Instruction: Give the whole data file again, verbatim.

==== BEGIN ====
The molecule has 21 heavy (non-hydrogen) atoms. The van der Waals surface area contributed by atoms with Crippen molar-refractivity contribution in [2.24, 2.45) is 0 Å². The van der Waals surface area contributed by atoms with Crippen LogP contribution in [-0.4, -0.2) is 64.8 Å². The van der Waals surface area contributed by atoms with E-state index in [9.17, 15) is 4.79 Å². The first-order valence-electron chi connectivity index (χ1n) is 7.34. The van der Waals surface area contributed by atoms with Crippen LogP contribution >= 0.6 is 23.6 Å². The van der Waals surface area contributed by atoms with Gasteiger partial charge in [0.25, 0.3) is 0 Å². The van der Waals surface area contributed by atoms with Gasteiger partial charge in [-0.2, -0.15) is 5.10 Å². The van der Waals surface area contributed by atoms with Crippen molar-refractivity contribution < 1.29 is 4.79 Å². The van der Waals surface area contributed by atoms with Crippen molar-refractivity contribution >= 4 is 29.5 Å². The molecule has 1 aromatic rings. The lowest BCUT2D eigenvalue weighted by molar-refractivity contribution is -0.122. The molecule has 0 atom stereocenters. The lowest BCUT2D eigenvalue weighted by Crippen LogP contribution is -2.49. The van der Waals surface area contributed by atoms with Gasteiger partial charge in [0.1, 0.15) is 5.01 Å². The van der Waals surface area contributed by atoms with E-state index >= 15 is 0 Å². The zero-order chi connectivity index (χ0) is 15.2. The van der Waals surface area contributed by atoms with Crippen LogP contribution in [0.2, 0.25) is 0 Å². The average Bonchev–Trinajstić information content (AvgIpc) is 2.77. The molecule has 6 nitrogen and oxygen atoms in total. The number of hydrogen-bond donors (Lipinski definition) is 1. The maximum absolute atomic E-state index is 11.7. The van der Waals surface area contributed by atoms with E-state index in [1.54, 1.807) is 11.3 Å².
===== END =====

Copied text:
The molecule has 21 heavy (non-hydrogen) atoms. The van der Waals surface area contributed by atoms with Crippen molar-refractivity contribution in [2.24, 2.45) is 0 Å². The van der Waals surface area contributed by atoms with Crippen LogP contribution in [-0.4, -0.2) is 64.8 Å². The van der Waals surface area contributed by atoms with E-state index in [9.17, 15) is 4.79 Å². The first-order valence-electron chi connectivity index (χ1n) is 7.34. The van der Waals surface area contributed by atoms with Crippen LogP contribution >= 0.6 is 23.6 Å². The van der Waals surface area contributed by atoms with Gasteiger partial charge in [0.25, 0.3) is 0 Å². The van der Waals surface area contributed by atoms with Gasteiger partial charge in [-0.2, -0.15) is 5.10 Å². The van der Waals surface area contributed by atoms with Crippen molar-refractivity contribution < 1.29 is 4.79 Å². The van der Waals surface area contributed by atoms with Crippen molar-refractivity contribution >= 4 is 29.5 Å². The molecule has 1 aromatic rings. The lowest BCUT2D eigenvalue weighted by molar-refractivity contribution is -0.122. The molecule has 0 atom stereocenters. The lowest BCUT2D eigenvalue weighted by Crippen LogP contribution is -2.49. The van der Waals surface area contributed by atoms with Gasteiger partial charge in [0.1, 0.15) is 5.01 Å². The van der Waals surface area contributed by atoms with E-state index >= 15 is 0 Å². The zero-order chi connectivity index (χ0) is 15.2. The van der Waals surface area contributed by atoms with Crippen LogP contribution in [0.2, 0.25) is 0 Å². The average Bonchev–Trinajstić information content (AvgIpc) is 2.77. The molecule has 6 nitrogen and oxygen atoms in total. The number of hydrogen-bond donors (Lipinski definition) is 1. The maximum absolute atomic E-state index is 11.7. The van der Waals surface area contributed by atoms with E-state index in [1.54, 1.807) is 11.3 Å².